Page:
Midi / MidiPad

MidiPad – Introduction

Musical Instrument Digital Interface (MIDI) has been around since the early 1980’s and the basic specification has changed little since. It is a standard by which electronic musical instruments and other devices can communicate with each other. In Marshmallow (V6.0 – API 23) Android actually got some good MIDI support, and in this series of articles we’ll take a look at how we can create a MIDI controller app. For the non-musicians and those who have no interest in MIDI, do not despair there will be some custom controls we create along the way which may still be of interest. In this first article we’ll take a look at the overall concept.

For those unfamiliar with MIDI it is worth a brief overview of what it is and what it does. Often it can be useful to connect electronic musical instruments and devices together. Many people think of a music synthesiser as a keyboard, but there are essentially two separate components: The keyboard itself which takes user input; and the sound module which generates the sound. To be technically accurate, it is the sound module which is actually the “synthesiser” as it is the component responsible for synthesising sound; and the keyboard (i.e. the component that the user directly interacts with) is often referred to as the controller.

While many keyboards also contain a sound module, sometimes they do not and some musicians will assemble a keyboard of their choice, and add their own choice of sound modules. In such cases MIDI is the industry standard protocol which is used to provide this communication. To look at it in its most basic form, it is a method of transmitting the user input events occurring on the keyboard (which are not totally dissimilar to handling key events on Android) to the sound module to play a sound. There is actually an awful lot more to it than that, but that’s enough to understand the basic concepts that we need.

Since Marshmallow Android has a new set of MIDI APIs. While it was possible to create MIDI software prior to Marshmallow, it required much lower level USB port development so we’ll stick to the Marshmallow APIs. There is a Google sample project which shows the principles behind creating a synthesiser / sound module, so it seemed to me that it would be useful to augment this with a keyboard or other user input device. While a full-blown keyboard seems like the obvious choice, I felt that using one on a touch screen which does not provide any touch feedback would be quite difficult to play. However, an often used input mechanism on MIDI controllers is the concept of a pad – often used for drums and percussive sounds. I have a Korg Taktile 25 keyboard which has these:

The camera didn’t accurately pick up the colour of the pad lights – they are actually pure green, but the principle of how they work should be obvious. This seemed like a better fit for a touch screen, and so Midi Pad was born:

As you can see from the AppBar selection this is using the OPL3 Synth by Volcano Mobile as the sound / synthesiser module, and I have 12 pads configured to cover an octave. By tapping the relevant pads it is possible to play a basic melody as shown in the video clip – in this case the opening phrase of Bach’s Toccata and Fugue in D minor, BWV 565.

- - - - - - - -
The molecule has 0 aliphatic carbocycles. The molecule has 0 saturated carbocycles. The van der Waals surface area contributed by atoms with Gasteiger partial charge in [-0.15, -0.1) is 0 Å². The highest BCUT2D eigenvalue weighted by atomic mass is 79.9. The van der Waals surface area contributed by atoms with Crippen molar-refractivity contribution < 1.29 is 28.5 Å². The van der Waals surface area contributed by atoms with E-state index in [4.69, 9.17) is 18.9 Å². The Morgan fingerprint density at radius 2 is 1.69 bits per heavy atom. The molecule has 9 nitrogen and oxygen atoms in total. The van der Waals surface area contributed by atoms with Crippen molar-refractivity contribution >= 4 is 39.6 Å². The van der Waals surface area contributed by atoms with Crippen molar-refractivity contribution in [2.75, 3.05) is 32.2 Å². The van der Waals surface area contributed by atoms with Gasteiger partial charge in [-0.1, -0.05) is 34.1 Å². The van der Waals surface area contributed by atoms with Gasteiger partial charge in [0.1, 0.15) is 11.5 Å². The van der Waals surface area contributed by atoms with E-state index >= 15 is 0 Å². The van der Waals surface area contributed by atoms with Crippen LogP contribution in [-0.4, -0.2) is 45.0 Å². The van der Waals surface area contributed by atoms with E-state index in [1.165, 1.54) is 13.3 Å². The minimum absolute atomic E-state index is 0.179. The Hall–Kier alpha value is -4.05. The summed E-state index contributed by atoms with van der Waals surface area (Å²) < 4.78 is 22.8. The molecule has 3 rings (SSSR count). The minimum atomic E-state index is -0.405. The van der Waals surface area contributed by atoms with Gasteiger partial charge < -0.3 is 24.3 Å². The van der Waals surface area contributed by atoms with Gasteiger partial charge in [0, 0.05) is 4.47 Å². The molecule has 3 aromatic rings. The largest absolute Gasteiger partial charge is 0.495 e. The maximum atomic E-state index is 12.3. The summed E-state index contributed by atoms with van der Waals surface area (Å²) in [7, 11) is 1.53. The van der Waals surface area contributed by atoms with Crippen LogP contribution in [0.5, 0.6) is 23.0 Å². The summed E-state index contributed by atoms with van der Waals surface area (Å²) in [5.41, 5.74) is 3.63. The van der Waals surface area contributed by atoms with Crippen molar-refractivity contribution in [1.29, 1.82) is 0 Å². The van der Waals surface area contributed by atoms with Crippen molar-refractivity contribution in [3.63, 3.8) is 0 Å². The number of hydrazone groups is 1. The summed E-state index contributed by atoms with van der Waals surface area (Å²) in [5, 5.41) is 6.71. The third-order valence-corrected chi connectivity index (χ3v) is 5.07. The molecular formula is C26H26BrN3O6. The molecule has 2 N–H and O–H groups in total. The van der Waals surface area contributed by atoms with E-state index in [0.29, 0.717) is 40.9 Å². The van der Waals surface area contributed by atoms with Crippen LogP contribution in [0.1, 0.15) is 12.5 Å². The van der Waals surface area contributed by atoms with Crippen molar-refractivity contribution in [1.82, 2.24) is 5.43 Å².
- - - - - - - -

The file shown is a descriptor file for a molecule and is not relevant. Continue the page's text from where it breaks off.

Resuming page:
Midi Pad responds to user tap events on each of the pads and translate those in to MIDI events which are sent to the sound module. As well as handling the Note On and Note Off events (which control the start and end of note playback) it also sends velocity information which dictates how hard the pad was tapped which can control the volume (and sometimes other dynamics) of the note played. This is obtained from the pressure of the touchscreen touch event which is a function of how big the touch area is, which is a reasonable indicator of how hard the user tapped. A harder tap results in the tip of the user’s finger pressing much flatter against the screen, so the size of the tap area is larger.

This can be seen and heard here:

As well as the details of how we use the Midi APIs, we’ll also look at the UI which is mimicking the look of the physical pads on the Korg controller albeit with a little bit of poetic license – I show the idle pads with a slight glow to indicate that they are active. The video shows that the pads actually animate the brightness of the pad as it is struck which is designed to mimic how an analogue light source fades in an out as it is turned on and off. We’ll also be looking at how this is achieved.

Apologies to those expecting to dive in to the code early but understanding the basic principles of what the app does and how it is designed to work will (hopefully!) make the remaining articles in this series much easier to follow. We get stuck in to the code in the next article, I promise!

For those wondering what the icon for Midi Pad (as shown at the beginning of this article) represents: it is my attempt at a material icon based upon a standard MIDI 5-pin DIN connector using Styling Android colours, of course!

© 2017, Mark Allison. All rights reserved.

CC BY-NC-SA 4.0 MidiPad – Introduction by Styling Android is licensed under a Creative Commons Attribution-NonCommercial-ShareAlike 4.0 International License. Permissions beyond the scope of this license may be available at http://blog.stylingandroid.com/license-information.


  1. Thank you for the article – the project looks and sounds great! Can you elaborate on how the OPL3 synthesizer is Incorporated here? Is it simply running in the background and receiving the Midi messages sent by MidiPad? Thanks!

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